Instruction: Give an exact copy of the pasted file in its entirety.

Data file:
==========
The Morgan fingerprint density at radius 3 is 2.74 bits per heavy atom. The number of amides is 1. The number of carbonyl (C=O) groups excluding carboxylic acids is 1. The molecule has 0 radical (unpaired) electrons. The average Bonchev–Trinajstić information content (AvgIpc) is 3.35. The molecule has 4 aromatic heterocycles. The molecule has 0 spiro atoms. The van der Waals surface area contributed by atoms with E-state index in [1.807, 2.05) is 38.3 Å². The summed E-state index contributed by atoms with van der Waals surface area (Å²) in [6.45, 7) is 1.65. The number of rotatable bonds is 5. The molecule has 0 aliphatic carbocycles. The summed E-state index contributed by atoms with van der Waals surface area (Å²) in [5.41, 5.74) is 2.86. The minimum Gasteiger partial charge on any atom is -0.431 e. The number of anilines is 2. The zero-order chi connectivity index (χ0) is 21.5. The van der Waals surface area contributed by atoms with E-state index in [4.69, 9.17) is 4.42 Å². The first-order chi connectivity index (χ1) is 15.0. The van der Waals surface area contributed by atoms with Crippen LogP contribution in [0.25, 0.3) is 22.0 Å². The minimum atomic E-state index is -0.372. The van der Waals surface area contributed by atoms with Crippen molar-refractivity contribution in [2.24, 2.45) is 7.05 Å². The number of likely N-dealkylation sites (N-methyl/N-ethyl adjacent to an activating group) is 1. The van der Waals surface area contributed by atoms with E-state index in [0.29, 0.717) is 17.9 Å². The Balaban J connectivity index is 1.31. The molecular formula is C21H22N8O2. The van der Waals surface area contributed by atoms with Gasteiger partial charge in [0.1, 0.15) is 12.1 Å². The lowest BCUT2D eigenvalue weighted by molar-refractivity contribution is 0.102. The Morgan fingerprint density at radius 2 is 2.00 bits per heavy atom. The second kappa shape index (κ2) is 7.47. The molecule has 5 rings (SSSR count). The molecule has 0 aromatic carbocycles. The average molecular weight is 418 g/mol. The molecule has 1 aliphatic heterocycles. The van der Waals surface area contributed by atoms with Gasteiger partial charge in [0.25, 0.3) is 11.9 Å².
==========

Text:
The Morgan fingerprint density at radius 3 is 2.74 bits per heavy atom. The number of amides is 1. The number of carbonyl (C=O) groups excluding carboxylic acids is 1. The molecule has 0 radical (unpaired) electrons. The average Bonchev–Trinajstić information content (AvgIpc) is 3.35. The molecule has 4 aromatic heterocycles. The molecule has 0 spiro atoms. The van der Waals surface area contributed by atoms with E-state index in [1.807, 2.05) is 38.3 Å². The summed E-state index contributed by atoms with van der Waals surface area (Å²) in [6.45, 7) is 1.65. The number of rotatable bonds is 5. The molecule has 0 aliphatic carbocycles. The summed E-state index contributed by atoms with van der Waals surface area (Å²) in [5.41, 5.74) is 2.86. The minimum Gasteiger partial charge on any atom is -0.431 e. The number of anilines is 2. The zero-order chi connectivity index (χ0) is 21.5. The van der Waals surface area contributed by atoms with E-state index in [4.69, 9.17) is 4.42 Å². The first-order chi connectivity index (χ1) is 15.0. The van der Waals surface area contributed by atoms with Crippen LogP contribution in [0.25, 0.3) is 22.0 Å². The minimum atomic E-state index is -0.372. The van der Waals surface area contributed by atoms with Crippen molar-refractivity contribution in [2.24, 2.45) is 7.05 Å². The number of likely N-dealkylation sites (N-methyl/N-ethyl adjacent to an activating group) is 1. The van der Waals surface area contributed by atoms with E-state index in [0.29, 0.717) is 17.9 Å². The Balaban J connectivity index is 1.31. The molecular formula is C21H22N8O2. The van der Waals surface area contributed by atoms with Gasteiger partial charge in [0.1, 0.15) is 12.1 Å². The lowest BCUT2D eigenvalue weighted by molar-refractivity contribution is 0.102. The Morgan fingerprint density at radius 2 is 2.00 bits per heavy atom. The second kappa shape index (κ2) is 7.47. The molecule has 5 rings (SSSR count). The molecule has 0 aromatic carbocycles. The average molecular weight is 418 g/mol. The molecule has 1 aliphatic heterocycles. The van der Waals surface area contributed by atoms with Gasteiger partial charge in [0.25, 0.3) is 11.9 Å².